Both modes of symbiont transfer have their (dis)advantages; vertical transmission ensures that coral larvae are already equipped with these useful algae, whereas horizontal transfer allows the larvae to take up superior algae which may be adapted to the specific environment. Some corals, such as Montastrea faveolata/annularis, even harbour two species of zooxanthellae at one time4,5.
Several ways exist by which corals start teaming up with zooxanthellae. First, zooxanthellae may be taken up by the developing egg or embryo; this process probably takes place during offspring development of brooding coral species. Second, zooxanthellae may be taken up by the coral ectoderm, after which they migrate into the endoderm. Both of these mechanisms occur in the jellyfish Linuche unguiculata; both embryos and young, non-feeding larvae are capable of becoming infected by manually adding zooxanthellae. Third, zooxanthellae may be taken up directly by endodermal cells. This has been found in scyphistomae of Cassiopeia xamachana. In this mode of infection, symbionts enter through the mouth of the host and are taken up by endodermal cells lining the polyp gut.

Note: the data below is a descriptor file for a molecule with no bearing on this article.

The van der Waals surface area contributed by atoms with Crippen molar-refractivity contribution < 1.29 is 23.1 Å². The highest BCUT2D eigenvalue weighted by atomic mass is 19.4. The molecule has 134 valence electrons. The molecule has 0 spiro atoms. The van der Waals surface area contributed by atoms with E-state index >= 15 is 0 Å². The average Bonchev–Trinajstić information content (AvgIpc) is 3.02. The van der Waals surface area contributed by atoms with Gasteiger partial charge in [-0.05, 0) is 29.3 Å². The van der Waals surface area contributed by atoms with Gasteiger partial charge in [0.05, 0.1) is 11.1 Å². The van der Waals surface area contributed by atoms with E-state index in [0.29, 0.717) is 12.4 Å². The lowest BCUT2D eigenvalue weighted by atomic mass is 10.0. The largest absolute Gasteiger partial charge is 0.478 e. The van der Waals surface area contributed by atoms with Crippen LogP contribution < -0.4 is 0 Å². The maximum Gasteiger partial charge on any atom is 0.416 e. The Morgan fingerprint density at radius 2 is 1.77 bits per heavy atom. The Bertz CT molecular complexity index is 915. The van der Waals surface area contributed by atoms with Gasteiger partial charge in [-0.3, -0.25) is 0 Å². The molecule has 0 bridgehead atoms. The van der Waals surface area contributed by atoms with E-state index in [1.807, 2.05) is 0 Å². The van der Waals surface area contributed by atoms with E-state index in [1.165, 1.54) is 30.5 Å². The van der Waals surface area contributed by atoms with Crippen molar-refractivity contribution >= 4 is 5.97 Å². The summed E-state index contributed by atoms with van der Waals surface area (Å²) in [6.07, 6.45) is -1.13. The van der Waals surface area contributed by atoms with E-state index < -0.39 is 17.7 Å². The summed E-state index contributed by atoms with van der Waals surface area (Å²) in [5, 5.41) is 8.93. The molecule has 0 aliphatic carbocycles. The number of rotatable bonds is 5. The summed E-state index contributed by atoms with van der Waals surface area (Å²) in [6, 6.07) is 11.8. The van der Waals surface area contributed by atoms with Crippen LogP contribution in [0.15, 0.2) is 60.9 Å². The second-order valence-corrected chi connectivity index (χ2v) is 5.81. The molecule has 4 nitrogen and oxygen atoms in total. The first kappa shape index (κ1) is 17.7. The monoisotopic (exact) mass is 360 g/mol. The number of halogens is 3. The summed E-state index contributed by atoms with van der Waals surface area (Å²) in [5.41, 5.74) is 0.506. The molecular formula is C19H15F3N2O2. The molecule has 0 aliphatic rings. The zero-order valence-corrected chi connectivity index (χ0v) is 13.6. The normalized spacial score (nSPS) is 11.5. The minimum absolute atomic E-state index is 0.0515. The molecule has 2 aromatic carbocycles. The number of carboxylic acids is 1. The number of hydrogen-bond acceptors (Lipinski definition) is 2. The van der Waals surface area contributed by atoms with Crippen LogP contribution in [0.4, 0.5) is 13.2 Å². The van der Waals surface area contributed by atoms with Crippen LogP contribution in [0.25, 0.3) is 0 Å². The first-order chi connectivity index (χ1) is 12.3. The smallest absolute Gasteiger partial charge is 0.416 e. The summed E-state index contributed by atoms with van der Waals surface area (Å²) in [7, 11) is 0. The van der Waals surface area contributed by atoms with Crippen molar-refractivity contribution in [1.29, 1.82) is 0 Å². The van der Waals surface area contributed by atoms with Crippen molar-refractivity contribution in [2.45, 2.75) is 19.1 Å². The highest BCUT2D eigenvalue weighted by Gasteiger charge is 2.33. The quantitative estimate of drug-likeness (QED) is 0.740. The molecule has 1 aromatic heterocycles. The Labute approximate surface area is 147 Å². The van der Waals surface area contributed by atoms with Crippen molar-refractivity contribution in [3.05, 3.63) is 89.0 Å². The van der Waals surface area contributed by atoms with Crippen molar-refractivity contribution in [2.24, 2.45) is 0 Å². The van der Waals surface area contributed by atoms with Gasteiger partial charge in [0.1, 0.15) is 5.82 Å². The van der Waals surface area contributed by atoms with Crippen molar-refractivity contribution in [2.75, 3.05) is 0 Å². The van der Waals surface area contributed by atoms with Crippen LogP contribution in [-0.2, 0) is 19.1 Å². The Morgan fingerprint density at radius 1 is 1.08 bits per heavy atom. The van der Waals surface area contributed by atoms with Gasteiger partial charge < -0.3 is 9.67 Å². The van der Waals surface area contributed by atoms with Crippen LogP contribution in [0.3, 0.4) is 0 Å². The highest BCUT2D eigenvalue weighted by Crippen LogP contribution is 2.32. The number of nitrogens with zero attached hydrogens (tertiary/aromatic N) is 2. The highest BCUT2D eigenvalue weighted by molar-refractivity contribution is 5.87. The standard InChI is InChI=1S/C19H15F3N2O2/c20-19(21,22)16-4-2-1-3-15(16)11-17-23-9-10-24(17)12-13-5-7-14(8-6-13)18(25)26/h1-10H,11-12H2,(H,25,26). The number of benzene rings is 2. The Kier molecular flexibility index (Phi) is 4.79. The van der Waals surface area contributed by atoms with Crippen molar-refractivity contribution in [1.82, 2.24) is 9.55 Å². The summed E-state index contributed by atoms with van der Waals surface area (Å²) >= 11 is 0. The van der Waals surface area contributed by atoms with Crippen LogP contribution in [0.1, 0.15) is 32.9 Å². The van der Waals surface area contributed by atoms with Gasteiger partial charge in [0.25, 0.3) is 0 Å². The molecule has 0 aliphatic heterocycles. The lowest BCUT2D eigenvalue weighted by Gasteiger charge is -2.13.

This last mode of infection was also found in Fungia scutaria, a Fungiid or mushroom coral which inhabits the Indo-Pacific waters. For this study, 75 adult specimens of Fungia scutaria were maintained in running seawater tables at the Hawaii Institute of Marine Biology on Coconut Island, Kaneohe Bay, Hawaii. This species usually spawns between 5 and 7 p.m., about 2-4 days after the full moon during June and August. Eggs were kept in small glass bowls, and were fertilized by adding sperm cells from male colonies. Over the next days, the larvae were kept alive by regularly changing the water. They also isolated zooxanthellae from the tissue of adult corals, which were then used to infect the larvae. They stimulated feeding behaviour by adding an extract of Artemia nauplii. Next, they used microscopes to visualize larvae development and zooxanthellae uptake.